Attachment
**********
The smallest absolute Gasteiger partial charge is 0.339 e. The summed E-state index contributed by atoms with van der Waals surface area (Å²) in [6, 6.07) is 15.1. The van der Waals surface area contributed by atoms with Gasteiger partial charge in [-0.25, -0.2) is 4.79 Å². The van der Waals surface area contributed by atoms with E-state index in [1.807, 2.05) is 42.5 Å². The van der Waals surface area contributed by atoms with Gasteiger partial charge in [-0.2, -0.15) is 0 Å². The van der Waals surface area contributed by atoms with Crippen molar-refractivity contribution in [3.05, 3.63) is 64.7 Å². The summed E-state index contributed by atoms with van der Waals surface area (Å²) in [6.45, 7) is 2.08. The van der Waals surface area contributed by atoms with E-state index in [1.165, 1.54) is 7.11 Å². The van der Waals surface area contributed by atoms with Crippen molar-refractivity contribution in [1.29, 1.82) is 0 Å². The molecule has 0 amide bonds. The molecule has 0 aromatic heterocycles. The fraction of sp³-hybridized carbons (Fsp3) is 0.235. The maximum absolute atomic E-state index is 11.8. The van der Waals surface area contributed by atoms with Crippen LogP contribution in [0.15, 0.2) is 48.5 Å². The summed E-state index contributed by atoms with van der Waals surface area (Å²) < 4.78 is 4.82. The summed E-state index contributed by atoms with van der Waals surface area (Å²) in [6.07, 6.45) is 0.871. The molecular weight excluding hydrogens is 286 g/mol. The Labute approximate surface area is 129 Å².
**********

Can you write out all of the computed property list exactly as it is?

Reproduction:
The smallest absolute Gasteiger partial charge is 0.339 e. The summed E-state index contributed by atoms with van der Waals surface area (Å²) in [6, 6.07) is 15.1. The van der Waals surface area contributed by atoms with Gasteiger partial charge in [-0.25, -0.2) is 4.79 Å². The van der Waals surface area contributed by atoms with E-state index in [1.807, 2.05) is 42.5 Å². The van der Waals surface area contributed by atoms with Gasteiger partial charge in [-0.2, -0.15) is 0 Å². The van der Waals surface area contributed by atoms with Crippen molar-refractivity contribution in [3.05, 3.63) is 64.7 Å². The summed E-state index contributed by atoms with van der Waals surface area (Å²) in [6.45, 7) is 2.08. The van der Waals surface area contributed by atoms with E-state index in [1.165, 1.54) is 7.11 Å². The van der Waals surface area contributed by atoms with Crippen molar-refractivity contribution in [1.29, 1.82) is 0 Å². The molecule has 0 amide bonds. The molecule has 0 aromatic heterocycles. The fraction of sp³-hybridized carbons (Fsp3) is 0.235. The maximum absolute atomic E-state index is 11.8. The van der Waals surface area contributed by atoms with Crippen LogP contribution in [0.15, 0.2) is 48.5 Å². The summed E-state index contributed by atoms with van der Waals surface area (Å²) < 4.78 is 4.82. The summed E-state index contributed by atoms with van der Waals surface area (Å²) in [6.07, 6.45) is 0.871. The molecular weight excluding hydrogens is 286 g/mol. The Labute approximate surface area is 129 Å².